Chester County Detective Ben Martin is the lead investigator. The assigned prosecutors
are Alexander Gosfield and Myles Matteson. Anybody with information should contact
Detective Martin at 610-344-6866.
District Attorney Hogan concluded with, “We understand that only the Pennsylvania
Utility Commission or the governor can shut down construction of these pipelines, and neither
has shown any inclination to do so. But we can at least make sure that anything that happens in
Chester County complies with the criminal laws of Pennsylvania. We owe that to our citizens.
Money should not be allowed to trump safety.”


 

FULL PRESS STATEMENT HERE

CALN TOWNSHIP SET FOR $525,000 WATER MAIN UPGRADE

Published by:

COATESVILLE, PA  – Pennsylvania American Water today announced the start of construction to install new water main in Caln Township to improve service reliability and prevent water outages. The project cost is approximately $525,000 and will replace outdated pipe dating back to the 1940s.

Starting this week, the company will install nearly 3,500 feet of new eight-inch ductile iron along Reed Street between 17th Avenue and 13th Avenue, and along 13th Avenue between Reed Street and West Chester Road. Crews expect to complete the water main installation, testing and disinfection, and connecting customers’ service lines to the new main by early December, weather permitting. Final street paving restoration is scheduled for next spring.

Crews will work weekdays between 7 a.m. and 4 p.m. Traffic restrictions will be in place during construction, and motorists are urged to give themselves extra time and exercise caution when traveling through the work zone. During construction, customers might experience temporary water service interruptions, discolored water and/or lower than normal water pressure.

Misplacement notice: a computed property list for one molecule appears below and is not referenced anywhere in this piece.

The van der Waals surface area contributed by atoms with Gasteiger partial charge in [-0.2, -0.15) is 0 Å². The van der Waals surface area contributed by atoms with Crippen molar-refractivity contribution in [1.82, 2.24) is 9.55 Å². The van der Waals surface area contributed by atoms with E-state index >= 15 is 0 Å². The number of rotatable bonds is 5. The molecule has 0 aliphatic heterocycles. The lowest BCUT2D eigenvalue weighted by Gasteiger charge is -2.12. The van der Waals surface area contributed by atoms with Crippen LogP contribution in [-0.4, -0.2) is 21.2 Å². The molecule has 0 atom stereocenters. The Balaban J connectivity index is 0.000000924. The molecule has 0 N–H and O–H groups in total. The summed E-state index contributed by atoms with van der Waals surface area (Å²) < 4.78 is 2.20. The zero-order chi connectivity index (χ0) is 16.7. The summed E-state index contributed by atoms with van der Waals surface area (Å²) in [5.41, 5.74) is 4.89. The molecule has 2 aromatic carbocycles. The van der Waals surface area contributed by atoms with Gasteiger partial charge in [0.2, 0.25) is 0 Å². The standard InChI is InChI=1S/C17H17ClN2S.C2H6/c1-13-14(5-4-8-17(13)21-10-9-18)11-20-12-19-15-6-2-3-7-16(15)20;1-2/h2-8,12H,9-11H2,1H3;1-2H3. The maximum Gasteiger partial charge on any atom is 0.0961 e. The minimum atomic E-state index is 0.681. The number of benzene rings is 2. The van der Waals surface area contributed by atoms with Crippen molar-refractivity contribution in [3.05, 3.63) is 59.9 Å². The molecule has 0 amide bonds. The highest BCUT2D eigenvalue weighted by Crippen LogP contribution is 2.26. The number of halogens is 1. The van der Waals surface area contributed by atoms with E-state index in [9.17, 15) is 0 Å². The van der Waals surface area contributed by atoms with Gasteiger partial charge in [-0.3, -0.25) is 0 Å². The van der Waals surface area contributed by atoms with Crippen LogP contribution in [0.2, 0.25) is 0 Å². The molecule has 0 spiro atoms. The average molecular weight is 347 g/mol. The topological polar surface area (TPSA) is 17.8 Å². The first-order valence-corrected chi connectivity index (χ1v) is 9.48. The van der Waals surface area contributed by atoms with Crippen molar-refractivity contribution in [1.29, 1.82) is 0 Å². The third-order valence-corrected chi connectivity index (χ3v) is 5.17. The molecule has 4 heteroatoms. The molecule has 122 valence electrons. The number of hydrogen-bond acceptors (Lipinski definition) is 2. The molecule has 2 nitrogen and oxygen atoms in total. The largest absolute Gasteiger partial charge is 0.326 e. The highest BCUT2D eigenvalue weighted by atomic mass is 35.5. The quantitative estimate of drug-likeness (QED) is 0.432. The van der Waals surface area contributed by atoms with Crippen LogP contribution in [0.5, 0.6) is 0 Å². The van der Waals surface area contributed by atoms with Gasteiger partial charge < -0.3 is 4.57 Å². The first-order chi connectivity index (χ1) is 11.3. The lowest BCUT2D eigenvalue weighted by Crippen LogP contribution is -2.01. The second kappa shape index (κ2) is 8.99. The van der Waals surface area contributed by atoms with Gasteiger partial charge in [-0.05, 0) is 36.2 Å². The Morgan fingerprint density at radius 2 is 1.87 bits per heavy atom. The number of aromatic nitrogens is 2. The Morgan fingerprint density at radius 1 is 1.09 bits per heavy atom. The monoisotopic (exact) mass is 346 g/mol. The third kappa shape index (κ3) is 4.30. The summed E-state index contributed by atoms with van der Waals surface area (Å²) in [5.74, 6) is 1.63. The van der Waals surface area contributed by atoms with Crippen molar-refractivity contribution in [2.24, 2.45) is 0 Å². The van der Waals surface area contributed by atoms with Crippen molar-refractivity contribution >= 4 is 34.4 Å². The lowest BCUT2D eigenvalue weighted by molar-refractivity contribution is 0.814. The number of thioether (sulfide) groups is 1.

Eastern Panhandle Pipeline Expansion Raises Concerns

Published by:

A TransCanada pipeline extension is the subject of protests from Pennsylvania through Maryland to West Virginia. It would enter Maryland just west of Hancock. (Stacy Miller)

A TransCanada pipeline extension is the subject of protests from Pennsylvania through Maryland to West Virginia. It would enter Maryland just west of Hancock. (Stacy Miller)

March 28, 2018

BALTIMORE – A natural-gas pipeline expansion that would run from Pennsylvania through Maryland and into West Virginia is raising concerns about its potential environmental impact.

TransCanada wants to build the Eastern Panhandle Expansion, and says increasing the natural-gas supply in the area will support growth.

Opponents call it the “Potomac River Pipeline” because it would run underneath the river, with the potential of affecting the drinking water in and around Washington, D.C.

Rianna Eckel, a Maryland organizer for the group Food and Water Watch, said reliance on fossil fuels is moving backwards from a healthier environment.

“We believe that further investing in pipeline infrastructure, natural-gas infrastructure, locks us into a system where we are then dependent on fossil fuels,” she said.

Food and Water Watch called on Gov. Larry Hogan to begin an investigation into whether the pipeline would negatively affect water quality, but the governor declined. Emergency legislation has been filed in Annapolis to require that the more extensive Water Quality Certification be conducted, and currently is in the House Rules Committee.

If the legislation doesn’t pass, only the federal government would have the ability to halt the pipeline’s progress.

Environmental groups are worried about the method known as horizontal directional drilling that TransCanada would use to dig under the Potomac. They have said that on previous pipelines, thousands of gallons of drilling fuel leaked into water sources. In this case, Eckel said, that would affect millions of local residents.

“The Potomac River is the main drinking-water supply of more than 6 million people who live downstream,” she said, “so anything that happens to that water can quickly impact the drinking water of almost 6 million people.”

The pipeline would connect with the Mountain Valley Pipeline that begins in northwestern West Virginia, which also has been the subject of recent protests by environmental groups.

Information about House Bill 1826 is online at mgaleg.maryland.gov.

Trimmel Gomes, Public News Service – MD